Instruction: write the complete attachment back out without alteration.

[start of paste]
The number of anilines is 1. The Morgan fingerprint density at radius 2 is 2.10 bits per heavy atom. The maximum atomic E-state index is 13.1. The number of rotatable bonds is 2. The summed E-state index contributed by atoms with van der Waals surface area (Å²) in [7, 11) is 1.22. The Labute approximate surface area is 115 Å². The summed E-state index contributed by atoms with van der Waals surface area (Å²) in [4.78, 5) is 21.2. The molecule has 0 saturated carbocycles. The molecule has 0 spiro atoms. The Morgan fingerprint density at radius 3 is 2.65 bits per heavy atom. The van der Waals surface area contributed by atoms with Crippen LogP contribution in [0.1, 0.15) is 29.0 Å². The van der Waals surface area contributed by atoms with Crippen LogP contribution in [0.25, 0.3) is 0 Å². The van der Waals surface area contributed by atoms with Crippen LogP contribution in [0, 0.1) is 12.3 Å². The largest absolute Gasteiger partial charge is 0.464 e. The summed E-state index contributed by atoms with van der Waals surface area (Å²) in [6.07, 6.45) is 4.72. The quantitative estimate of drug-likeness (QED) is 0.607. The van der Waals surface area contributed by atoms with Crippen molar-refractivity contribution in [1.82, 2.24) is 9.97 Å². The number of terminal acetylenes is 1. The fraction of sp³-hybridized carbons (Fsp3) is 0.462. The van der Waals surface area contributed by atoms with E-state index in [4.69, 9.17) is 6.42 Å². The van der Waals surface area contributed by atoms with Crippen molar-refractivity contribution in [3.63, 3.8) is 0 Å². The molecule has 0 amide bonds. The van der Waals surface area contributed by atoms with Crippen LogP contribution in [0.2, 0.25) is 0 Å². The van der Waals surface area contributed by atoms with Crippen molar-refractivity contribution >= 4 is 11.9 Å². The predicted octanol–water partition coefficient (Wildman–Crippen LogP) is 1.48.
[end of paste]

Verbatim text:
The number of anilines is 1. The Morgan fingerprint density at radius 2 is 2.10 bits per heavy atom. The maximum atomic E-state index is 13.1. The number of rotatable bonds is 2. The summed E-state index contributed by atoms with van der Waals surface area (Å²) in [7, 11) is 1.22. The Labute approximate surface area is 115 Å². The summed E-state index contributed by atoms with van der Waals surface area (Å²) in [4.78, 5) is 21.2. The molecule has 0 saturated carbocycles. The molecule has 0 spiro atoms. The Morgan fingerprint density at radius 3 is 2.65 bits per heavy atom. The van der Waals surface area contributed by atoms with Crippen LogP contribution in [0.1, 0.15) is 29.0 Å². The van der Waals surface area contributed by atoms with Crippen LogP contribution in [0.25, 0.3) is 0 Å². The van der Waals surface area contributed by atoms with Crippen LogP contribution in [0, 0.1) is 12.3 Å². The largest absolute Gasteiger partial charge is 0.464 e. The summed E-state index contributed by atoms with van der Waals surface area (Å²) in [6.07, 6.45) is 4.72. The quantitative estimate of drug-likeness (QED) is 0.607. The van der Waals surface area contributed by atoms with Crippen molar-refractivity contribution in [1.82, 2.24) is 9.97 Å². The number of terminal acetylenes is 1. The fraction of sp³-hybridized carbons (Fsp3) is 0.462. The van der Waals surface area contributed by atoms with E-state index in [4.69, 9.17) is 6.42 Å². The van der Waals surface area contributed by atoms with Crippen molar-refractivity contribution in [3.63, 3.8) is 0 Å². The molecule has 0 amide bonds. The van der Waals surface area contributed by atoms with Crippen LogP contribution in [0.2, 0.25) is 0 Å². The van der Waals surface area contributed by atoms with Crippen molar-refractivity contribution >= 4 is 11.9 Å². The predicted octanol–water partition coefficient (Wildman–Crippen LogP) is 1.48.